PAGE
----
Epidermolysis bullosa (EB) is a rare group of inherited disorders that manifests as blistering or erosion of the skin and, in some cases, the epithelial lining of other organs, in response to little or no apparent trauma. Cytolysis causes blisters in the epidermis or basement membrane zone of the skin. In epidermolysis bullosa simplex, cytolysis causes blisters in the basal or spinous layers of the epidermis, and keratinocytes often have abnormal density and organization of keratin filaments. In junctional epidermolysis bullosa, the epidermis separates from the basal lamina, forming a blister cavity in the plane of the lamina lucida, where hemidesmosome structure and density are frequently diminished. In dystrophic epidermolysis bullosa, the basal lamina remains attached to the epidermis, but the blister cavity forms beneath the lamina densa of dermoepidermal junction, and anchoring fibrils may appear abnormal, reduced in number, or altogether absent.
Epidermolysis bullosa signs and symptoms include: fluid-filled blisters on the skin, especially on the hands and feet due to friction, deformity or loss of fingernails and toenails, internal blistering, including on the vocal cords, scalp blistering, scarring and hair loss (scarring alopecia), thin-appearing skin, tiny white skin bumps or pimples, dental problems, difficulty swallowing (dysphagia) etc.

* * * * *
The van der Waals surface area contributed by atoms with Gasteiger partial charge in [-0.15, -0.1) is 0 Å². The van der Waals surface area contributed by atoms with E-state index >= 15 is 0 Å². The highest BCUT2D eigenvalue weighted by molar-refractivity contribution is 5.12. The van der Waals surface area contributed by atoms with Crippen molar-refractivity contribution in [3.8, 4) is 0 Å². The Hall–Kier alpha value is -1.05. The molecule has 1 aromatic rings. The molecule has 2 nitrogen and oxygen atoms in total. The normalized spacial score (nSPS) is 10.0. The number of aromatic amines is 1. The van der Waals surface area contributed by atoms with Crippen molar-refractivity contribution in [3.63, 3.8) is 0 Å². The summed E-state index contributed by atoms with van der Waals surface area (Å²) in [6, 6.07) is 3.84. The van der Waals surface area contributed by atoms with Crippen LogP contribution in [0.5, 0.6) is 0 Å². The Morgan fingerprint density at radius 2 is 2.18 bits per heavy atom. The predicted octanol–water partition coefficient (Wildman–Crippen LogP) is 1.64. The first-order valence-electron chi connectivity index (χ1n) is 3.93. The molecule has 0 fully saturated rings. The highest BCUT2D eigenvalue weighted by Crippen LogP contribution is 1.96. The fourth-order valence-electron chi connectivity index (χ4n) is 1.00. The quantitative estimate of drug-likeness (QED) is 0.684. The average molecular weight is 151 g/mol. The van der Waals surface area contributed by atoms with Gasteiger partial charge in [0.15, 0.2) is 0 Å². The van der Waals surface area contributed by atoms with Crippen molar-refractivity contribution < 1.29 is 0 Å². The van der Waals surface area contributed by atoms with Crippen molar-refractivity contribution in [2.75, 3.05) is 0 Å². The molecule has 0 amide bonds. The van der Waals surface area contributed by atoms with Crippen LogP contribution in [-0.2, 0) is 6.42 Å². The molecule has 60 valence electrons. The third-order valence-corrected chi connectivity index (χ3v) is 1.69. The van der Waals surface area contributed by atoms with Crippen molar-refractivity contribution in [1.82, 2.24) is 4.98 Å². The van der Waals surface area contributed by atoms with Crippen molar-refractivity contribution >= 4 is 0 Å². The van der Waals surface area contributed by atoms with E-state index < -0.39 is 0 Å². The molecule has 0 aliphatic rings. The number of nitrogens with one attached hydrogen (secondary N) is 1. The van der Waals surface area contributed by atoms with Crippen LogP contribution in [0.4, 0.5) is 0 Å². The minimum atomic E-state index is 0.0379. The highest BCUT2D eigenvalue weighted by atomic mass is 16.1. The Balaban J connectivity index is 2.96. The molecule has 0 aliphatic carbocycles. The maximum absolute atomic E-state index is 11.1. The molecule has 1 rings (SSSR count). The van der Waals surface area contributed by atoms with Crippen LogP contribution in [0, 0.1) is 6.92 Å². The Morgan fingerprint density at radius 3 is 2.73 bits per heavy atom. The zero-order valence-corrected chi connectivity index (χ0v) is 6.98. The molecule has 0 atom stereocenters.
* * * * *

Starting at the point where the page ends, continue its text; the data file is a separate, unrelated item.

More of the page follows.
Treatment of epidermolysis bullosa aims to prevent complications and ease the pain of the blisters with appropriate wound care. Members of your care team may include: a primary care physician who oversees the treatment plan, a physician specializing in wound care, nurses or medical assistants who provide both care and education for managing wounds, a physical therapist and occupational therapist etc.
The exact prevalence of epidermolysis bullosa is unknown. Mild variants have been estimated to occur as frequently as 1 per 50,000 births. The more severe varieties are believed to occur in 1 per 500,000 births annually. The epidermolysis bullosa simplex Ogna variant has been described in Norwegian individuals. Epidermolysis bullosa is an autosomal inherited disorder. The incidence does not differ by sex. The onset of epidermolysis bullosa simplex is at birth or early infancy. The onset of junctional epidermolysis bullosa is at birth. The onset of dystrophic epidermolysis bullosa is at birth or early childhood. The onset of Kindler syndrome is usually within the first year of life.